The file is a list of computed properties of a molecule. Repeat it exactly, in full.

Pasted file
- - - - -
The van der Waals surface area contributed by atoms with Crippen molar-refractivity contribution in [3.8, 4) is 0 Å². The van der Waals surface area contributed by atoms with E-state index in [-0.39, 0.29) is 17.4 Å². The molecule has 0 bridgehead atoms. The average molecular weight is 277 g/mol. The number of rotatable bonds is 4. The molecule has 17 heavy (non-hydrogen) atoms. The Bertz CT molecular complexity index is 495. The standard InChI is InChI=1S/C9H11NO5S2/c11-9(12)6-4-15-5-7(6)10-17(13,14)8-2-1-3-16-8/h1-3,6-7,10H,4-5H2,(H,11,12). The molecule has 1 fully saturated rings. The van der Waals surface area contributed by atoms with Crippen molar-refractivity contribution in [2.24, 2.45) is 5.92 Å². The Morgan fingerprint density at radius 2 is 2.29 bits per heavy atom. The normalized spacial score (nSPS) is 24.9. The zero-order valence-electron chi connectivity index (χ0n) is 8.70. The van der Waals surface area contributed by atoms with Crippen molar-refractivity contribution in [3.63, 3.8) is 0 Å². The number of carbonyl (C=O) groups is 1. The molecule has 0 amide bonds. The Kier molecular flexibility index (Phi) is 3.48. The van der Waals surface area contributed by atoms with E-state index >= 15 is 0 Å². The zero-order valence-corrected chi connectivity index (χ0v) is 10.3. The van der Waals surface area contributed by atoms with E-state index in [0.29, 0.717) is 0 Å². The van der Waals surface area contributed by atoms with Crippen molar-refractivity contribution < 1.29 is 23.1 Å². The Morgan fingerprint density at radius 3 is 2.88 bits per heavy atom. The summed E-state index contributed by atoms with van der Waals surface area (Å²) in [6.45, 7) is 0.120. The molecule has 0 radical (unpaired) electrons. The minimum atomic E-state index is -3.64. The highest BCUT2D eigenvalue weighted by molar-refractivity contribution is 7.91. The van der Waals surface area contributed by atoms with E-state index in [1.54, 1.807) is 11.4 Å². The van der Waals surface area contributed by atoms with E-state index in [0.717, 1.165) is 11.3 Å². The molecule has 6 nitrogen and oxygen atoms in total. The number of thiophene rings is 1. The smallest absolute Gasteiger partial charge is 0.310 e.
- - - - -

The van der Waals surface area contributed by atoms with Crippen molar-refractivity contribution in [3.8, 4) is 0 Å². The van der Waals surface area contributed by atoms with E-state index in [-0.39, 0.29) is 17.4 Å². The molecule has 0 bridgehead atoms. The average molecular weight is 277 g/mol. The number of rotatable bonds is 4. The molecule has 17 heavy (non-hydrogen) atoms. The Bertz CT molecular complexity index is 495. The standard InChI is InChI=1S/C9H11NO5S2/c11-9(12)6-4-15-5-7(6)10-17(13,14)8-2-1-3-16-8/h1-3,6-7,10H,4-5H2,(H,11,12). The molecule has 1 fully saturated rings. The van der Waals surface area contributed by atoms with Crippen molar-refractivity contribution in [2.24, 2.45) is 5.92 Å². The Morgan fingerprint density at radius 2 is 2.29 bits per heavy atom. The normalized spacial score (nSPS) is 24.9. The zero-order valence-electron chi connectivity index (χ0n) is 8.70. The van der Waals surface area contributed by atoms with Crippen molar-refractivity contribution in [3.63, 3.8) is 0 Å². The number of carbonyl (C=O) groups is 1. The molecule has 0 amide bonds. The Kier molecular flexibility index (Phi) is 3.48. The van der Waals surface area contributed by atoms with E-state index >= 15 is 0 Å². The zero-order valence-corrected chi connectivity index (χ0v) is 10.3. The van der Waals surface area contributed by atoms with E-state index in [0.29, 0.717) is 0 Å². The van der Waals surface area contributed by atoms with Crippen molar-refractivity contribution < 1.29 is 23.1 Å². The Morgan fingerprint density at radius 3 is 2.88 bits per heavy atom. The summed E-state index contributed by atoms with van der Waals surface area (Å²) in [6.45, 7) is 0.120. The molecule has 0 radical (unpaired) electrons. The minimum atomic E-state index is -3.64. The highest BCUT2D eigenvalue weighted by molar-refractivity contribution is 7.91. The van der Waals surface area contributed by atoms with E-state index in [1.54, 1.807) is 11.4 Å². The van der Waals surface area contributed by atoms with E-state index in [0.717, 1.165) is 11.3 Å². The molecule has 6 nitrogen and oxygen atoms in total. The number of thiophene rings is 1. The smallest absolute Gasteiger partial charge is 0.310 e.